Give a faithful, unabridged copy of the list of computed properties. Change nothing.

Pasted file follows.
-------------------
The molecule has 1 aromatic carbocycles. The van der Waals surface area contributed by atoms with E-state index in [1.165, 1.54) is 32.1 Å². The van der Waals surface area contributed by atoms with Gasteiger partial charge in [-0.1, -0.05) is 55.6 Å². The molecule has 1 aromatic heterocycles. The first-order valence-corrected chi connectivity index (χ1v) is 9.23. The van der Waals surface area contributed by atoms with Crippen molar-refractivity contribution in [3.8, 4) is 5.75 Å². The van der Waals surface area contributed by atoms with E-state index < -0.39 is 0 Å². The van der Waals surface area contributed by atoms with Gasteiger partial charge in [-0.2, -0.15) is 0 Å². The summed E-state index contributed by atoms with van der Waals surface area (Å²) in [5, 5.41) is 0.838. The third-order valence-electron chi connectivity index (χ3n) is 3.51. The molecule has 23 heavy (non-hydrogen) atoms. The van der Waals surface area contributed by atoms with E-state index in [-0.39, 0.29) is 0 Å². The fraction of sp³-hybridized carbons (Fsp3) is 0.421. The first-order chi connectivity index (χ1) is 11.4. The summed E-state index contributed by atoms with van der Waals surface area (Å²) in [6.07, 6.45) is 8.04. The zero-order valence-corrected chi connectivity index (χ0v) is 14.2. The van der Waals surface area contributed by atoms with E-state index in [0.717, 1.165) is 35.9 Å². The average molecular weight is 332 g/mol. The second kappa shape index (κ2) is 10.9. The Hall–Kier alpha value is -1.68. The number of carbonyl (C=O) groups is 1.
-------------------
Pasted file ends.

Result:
The molecule has 1 aromatic carbocycles. The van der Waals surface area contributed by atoms with E-state index in [1.165, 1.54) is 32.1 Å². The van der Waals surface area contributed by atoms with Gasteiger partial charge in [-0.1, -0.05) is 55.6 Å². The molecule has 1 aromatic heterocycles. The first-order valence-corrected chi connectivity index (χ1v) is 9.23. The van der Waals surface area contributed by atoms with Crippen molar-refractivity contribution in [3.8, 4) is 5.75 Å². The van der Waals surface area contributed by atoms with E-state index < -0.39 is 0 Å². The van der Waals surface area contributed by atoms with Gasteiger partial charge in [-0.2, -0.15) is 0 Å². The summed E-state index contributed by atoms with van der Waals surface area (Å²) in [5, 5.41) is 0.838. The third-order valence-electron chi connectivity index (χ3n) is 3.51. The molecule has 23 heavy (non-hydrogen) atoms. The van der Waals surface area contributed by atoms with E-state index in [-0.39, 0.29) is 0 Å². The fraction of sp³-hybridized carbons (Fsp3) is 0.421. The first-order chi connectivity index (χ1) is 11.4. The summed E-state index contributed by atoms with van der Waals surface area (Å²) in [6.07, 6.45) is 8.04. The zero-order valence-corrected chi connectivity index (χ0v) is 14.2. The van der Waals surface area contributed by atoms with E-state index in [0.717, 1.165) is 35.9 Å². The average molecular weight is 332 g/mol. The second kappa shape index (κ2) is 10.9. The Hall–Kier alpha value is -1.68. The number of carbonyl (C=O) groups is 1.